In a way, it’s as if Rust wants to be the confirmation of all the pessimistic views he expresses about humanity. After all, he jumps at the chance to resume the bad behavior of his undercover days as if it’s something he’s been waiting to do all along. It’s a part he gets to play, and he relishes the opportunity, looking forward to that injection of ink and cayenne pepper like a junkie itching for a genuine fix. For his part, Matthew McConaughey gets to inject some of the rakish humor of 2012 Rust into the 1995 version of the character, scoffing at the lax security precautions at the precinct. His buddy within the Crusaders, Ginger, talks about “outlaw life,” and I think there’s a part of Rust that actually wants to live like these guys. If he truly believes that society is crumbling all around him, why wouldn’t he line up to run with the gunslingers and the cowboys?


With all this underpinning the notion that “Crash” is just put-on, “Who Goes There” crucially removes the “badass” vibe from scenes like Marty’s night out with the ravers or Rust’s meeting with the Crusaders. In the wake of Breaking Bad and Sons Of Anarchy, “badass” is a problematic TV adjective. It’s typically used to describe the outrageous, immoral, and occasionally entertaining behavior of reprehensible people like Walter White and Jax Teller—without any thought to the thematic or philosophical underpinnings of that behavior. It’s like watching Fight Club without recognizing it’s a satire, or yukking it up through a blaxploitation movie without considering the social ills the protagonist is trying to explode. “Who Goes There” tells it like it is: The warehouse rave and stash-house raid are hypnotically photographed and compellingly shot, but there’s nothing happening during either that makes me want to trade places with Rust or Marty. Alyssa Rosenberg wrote a few weeks back that Marty is one of the first male TV antiheroes who’s allowed to be a total disaster; in a similar reversal of recent conventions, Rust gets to be the guy who takes the “badass” out of being a badass.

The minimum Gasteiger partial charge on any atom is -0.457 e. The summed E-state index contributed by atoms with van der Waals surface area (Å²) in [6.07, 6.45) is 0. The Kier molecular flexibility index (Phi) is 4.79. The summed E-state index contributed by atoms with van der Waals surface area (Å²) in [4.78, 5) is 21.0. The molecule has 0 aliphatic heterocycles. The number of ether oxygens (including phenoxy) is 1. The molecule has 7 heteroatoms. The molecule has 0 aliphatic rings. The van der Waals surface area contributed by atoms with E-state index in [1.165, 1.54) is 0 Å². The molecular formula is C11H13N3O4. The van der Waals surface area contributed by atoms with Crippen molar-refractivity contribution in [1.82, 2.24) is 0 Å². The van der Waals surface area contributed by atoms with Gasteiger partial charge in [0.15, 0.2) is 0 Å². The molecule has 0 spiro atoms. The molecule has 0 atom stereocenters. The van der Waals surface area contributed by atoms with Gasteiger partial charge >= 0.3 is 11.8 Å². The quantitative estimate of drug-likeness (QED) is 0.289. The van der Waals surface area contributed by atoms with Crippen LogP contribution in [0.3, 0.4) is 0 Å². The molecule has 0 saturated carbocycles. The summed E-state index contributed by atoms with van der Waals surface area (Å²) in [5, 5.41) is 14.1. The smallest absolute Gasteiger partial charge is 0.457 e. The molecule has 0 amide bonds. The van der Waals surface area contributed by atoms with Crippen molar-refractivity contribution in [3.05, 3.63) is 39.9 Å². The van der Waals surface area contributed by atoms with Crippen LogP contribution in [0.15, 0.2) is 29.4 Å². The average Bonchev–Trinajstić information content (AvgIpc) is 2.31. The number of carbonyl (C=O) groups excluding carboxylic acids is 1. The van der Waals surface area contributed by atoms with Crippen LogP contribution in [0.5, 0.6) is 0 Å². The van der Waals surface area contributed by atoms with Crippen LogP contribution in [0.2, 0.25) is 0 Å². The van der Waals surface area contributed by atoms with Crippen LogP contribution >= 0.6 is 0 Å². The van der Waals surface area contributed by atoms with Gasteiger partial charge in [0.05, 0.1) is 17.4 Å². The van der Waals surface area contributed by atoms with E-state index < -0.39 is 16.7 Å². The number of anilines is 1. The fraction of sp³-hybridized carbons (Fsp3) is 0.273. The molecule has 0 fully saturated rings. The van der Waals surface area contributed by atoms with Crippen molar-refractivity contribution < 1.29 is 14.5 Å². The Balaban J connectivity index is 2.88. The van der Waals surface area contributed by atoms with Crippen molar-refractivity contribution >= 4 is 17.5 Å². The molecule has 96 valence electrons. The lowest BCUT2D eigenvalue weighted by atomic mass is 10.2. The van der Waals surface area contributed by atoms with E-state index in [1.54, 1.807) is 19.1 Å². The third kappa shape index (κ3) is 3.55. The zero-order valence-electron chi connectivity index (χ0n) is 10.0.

There’s little about Rust and Marty in “Who Goes There” that anyone should want to emulate. The episode is an unvarnished look at the depravity that seeps into every corner of this world, where people act just like Rust thinks they do. As the helicopter shot pulls away from the mounting conflict in the housing project, there are no sides to pick, no one team to root for. There’s a tragedy unfolding down below—and from the helicopter’s vantage point, all involved are merely people. Tiny, tiny people. Rust’s biggest mistake involves confusing that bird’s eye view for his own. In truth, he’s really down here scraping it up with the rest of us ants.


Stray observations:

  • True Detective’s music supervision continues to be top-notch: In the cut I screened, “Illegal Business” by Boogie Down Productions plays during the strip club scene, an expertly chosen track for an episode about the intersection of the drug trade and law enforcement.
  • That’s Raising Hope’s Todd Giebenhain as LeDoux associate Tyrone Weems, playing the skeevy degenerate seemingly hidden behind Frank Marolla’s doofy charm.
  • Sarcastic Rust is my favorite Rust: “I mean this is like, what? 17 years ago? You have to understand if my memory hasn’t sharpened in the interim.” [Shakes Lone Star can for emphasis.]
  • Speaking of the cop’s preferred brands: I think the Lone Star and Jameson appearances throughout True Detective would qualify the show as a TV addendum to this Inventory. And it’d be McConaughey’s second entry in the piece, following his “K Fried C”-endorsing turn in Killer Joe.